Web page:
St. Mary Magdalene Turning from the World to Christ
Oil on canvas
Jan Hermansz. van Bijlert
Mary Magdalene, the penitent sinner, is one of the most popular figures in religious art. Mentioned in all four gospel accounts, Mary followed Christ after He cast seven demons out of her. She witnessed His crucifixion, was present at His burial, was the first to speak with Him following His resurrection, and was sent by Him to tell His apostles that He was no longer dead. Her own story is often confused with other biblical and traditional figures: the sinner of Luke 7 who wiped Christ’s feet with her hair before anointing them with oil, Mary the sister of Martha and Lazarus, and Mary of Egypt (a penitent prostitute who lived as a recluse in the desert).
In art, Mary Magdalene’s symbols are as varied as the stories attributed to her. Most common is her flowing hair and a jar of ointment, referencing the sinner in Luke 7 as well as the anointing of Christ’s body for burial. A skull and book represent her reflection on the transitory nature of life. A crucifix shows her faith in Christ. And even an egg, more common in Eastern art, references her witnessing Christ’s resurrection.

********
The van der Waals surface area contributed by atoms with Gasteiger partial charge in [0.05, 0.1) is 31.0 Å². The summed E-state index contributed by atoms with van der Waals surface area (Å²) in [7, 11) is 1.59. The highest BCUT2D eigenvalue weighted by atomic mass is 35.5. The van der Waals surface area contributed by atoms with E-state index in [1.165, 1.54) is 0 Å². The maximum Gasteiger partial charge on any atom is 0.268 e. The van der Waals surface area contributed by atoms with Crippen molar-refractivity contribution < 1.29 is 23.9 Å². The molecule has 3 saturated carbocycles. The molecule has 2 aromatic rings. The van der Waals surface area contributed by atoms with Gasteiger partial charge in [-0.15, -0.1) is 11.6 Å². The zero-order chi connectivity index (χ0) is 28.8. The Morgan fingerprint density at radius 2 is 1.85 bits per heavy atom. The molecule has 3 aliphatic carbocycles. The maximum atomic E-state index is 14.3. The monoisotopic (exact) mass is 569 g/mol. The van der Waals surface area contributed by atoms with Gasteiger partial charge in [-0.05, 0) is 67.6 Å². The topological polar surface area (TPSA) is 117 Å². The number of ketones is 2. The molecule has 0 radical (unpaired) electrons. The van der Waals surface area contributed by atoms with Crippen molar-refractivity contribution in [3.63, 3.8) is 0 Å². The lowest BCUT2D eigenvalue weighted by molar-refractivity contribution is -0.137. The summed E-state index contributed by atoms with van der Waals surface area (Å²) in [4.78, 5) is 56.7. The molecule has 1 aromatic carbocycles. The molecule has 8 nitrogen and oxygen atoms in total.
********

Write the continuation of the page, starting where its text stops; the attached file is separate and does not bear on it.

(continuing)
Jan Hermansz. van Bijlert’s St. Mary Magdalene Turning from the World to Christ (1597/98–1671) breaks from more traditional depictions of Mary Magdalene. As a Dutch Baroque portrait painter, van Bijlert reflected the daily life of those who commissioned his work, the rising middle class merchants. Mary Magdalene, one of his few religious subjects, lacks most of Mary’s traditional symbols. Instead, like his portraits, it reflects Dutch middle class fashion. Mary’s dress, hairstyle, and even the objects representing the world that she is rejecting—the globe, fine fabric, and pearls—would have been familiar to the Dutch middle class.
Though the artist’s style is Dutch, his message is universal: no one can follow both Christ and the world. The treasures of the world are on one side of the painting, and the crucified Christ on the other. Christ Himself taught that no one can serve both God and the world (Luke 16:13). Like Mary Magdalene, every person must choose which he or she will follow. As Mary kneels to the crucified Christ, an angel lays his hand on her arm and points upward, possibly to the risen Christ “who is even at the right hand of God, who also maketh intercession for us” (Romans 8:34).
Amy Beach Ruley, former M&G Graduate Assistant
Published in 2013